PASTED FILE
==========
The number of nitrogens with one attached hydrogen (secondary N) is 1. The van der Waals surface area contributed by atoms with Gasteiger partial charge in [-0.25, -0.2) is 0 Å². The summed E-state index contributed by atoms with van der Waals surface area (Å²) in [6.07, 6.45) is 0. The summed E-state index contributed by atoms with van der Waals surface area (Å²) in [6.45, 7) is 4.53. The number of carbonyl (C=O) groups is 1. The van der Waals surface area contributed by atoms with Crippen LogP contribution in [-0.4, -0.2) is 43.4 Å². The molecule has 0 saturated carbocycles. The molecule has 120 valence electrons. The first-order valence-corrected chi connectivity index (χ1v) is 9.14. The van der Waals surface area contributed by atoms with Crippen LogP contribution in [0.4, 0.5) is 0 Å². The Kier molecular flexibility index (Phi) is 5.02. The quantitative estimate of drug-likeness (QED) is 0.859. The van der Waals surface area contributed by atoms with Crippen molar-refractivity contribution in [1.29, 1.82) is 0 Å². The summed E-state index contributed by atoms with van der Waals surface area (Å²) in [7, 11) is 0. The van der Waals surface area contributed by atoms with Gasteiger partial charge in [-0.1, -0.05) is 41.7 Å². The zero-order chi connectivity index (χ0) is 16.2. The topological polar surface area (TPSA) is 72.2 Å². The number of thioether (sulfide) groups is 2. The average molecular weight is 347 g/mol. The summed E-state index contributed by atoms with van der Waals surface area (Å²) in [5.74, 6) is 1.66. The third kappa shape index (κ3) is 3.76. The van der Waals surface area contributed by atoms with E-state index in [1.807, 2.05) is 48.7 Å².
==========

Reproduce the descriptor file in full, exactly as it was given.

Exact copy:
The number of nitrogens with one attached hydrogen (secondary N) is 1. The van der Waals surface area contributed by atoms with Gasteiger partial charge in [-0.25, -0.2) is 0 Å². The summed E-state index contributed by atoms with van der Waals surface area (Å²) in [6.07, 6.45) is 0. The summed E-state index contributed by atoms with van der Waals surface area (Å²) in [6.45, 7) is 4.53. The number of carbonyl (C=O) groups is 1. The van der Waals surface area contributed by atoms with Crippen LogP contribution in [-0.4, -0.2) is 43.4 Å². The molecule has 0 saturated carbocycles. The molecule has 120 valence electrons. The first-order valence-corrected chi connectivity index (χ1v) is 9.14. The van der Waals surface area contributed by atoms with Crippen LogP contribution in [0.4, 0.5) is 0 Å². The Kier molecular flexibility index (Phi) is 5.02. The quantitative estimate of drug-likeness (QED) is 0.859. The van der Waals surface area contributed by atoms with Crippen molar-refractivity contribution in [1.29, 1.82) is 0 Å². The summed E-state index contributed by atoms with van der Waals surface area (Å²) in [7, 11) is 0. The van der Waals surface area contributed by atoms with Gasteiger partial charge in [-0.1, -0.05) is 41.7 Å². The zero-order chi connectivity index (χ0) is 16.2. The topological polar surface area (TPSA) is 72.2 Å². The number of thioether (sulfide) groups is 2. The average molecular weight is 347 g/mol. The summed E-state index contributed by atoms with van der Waals surface area (Å²) in [5.74, 6) is 1.66. The third kappa shape index (κ3) is 3.76. The van der Waals surface area contributed by atoms with E-state index in [1.807, 2.05) is 48.7 Å².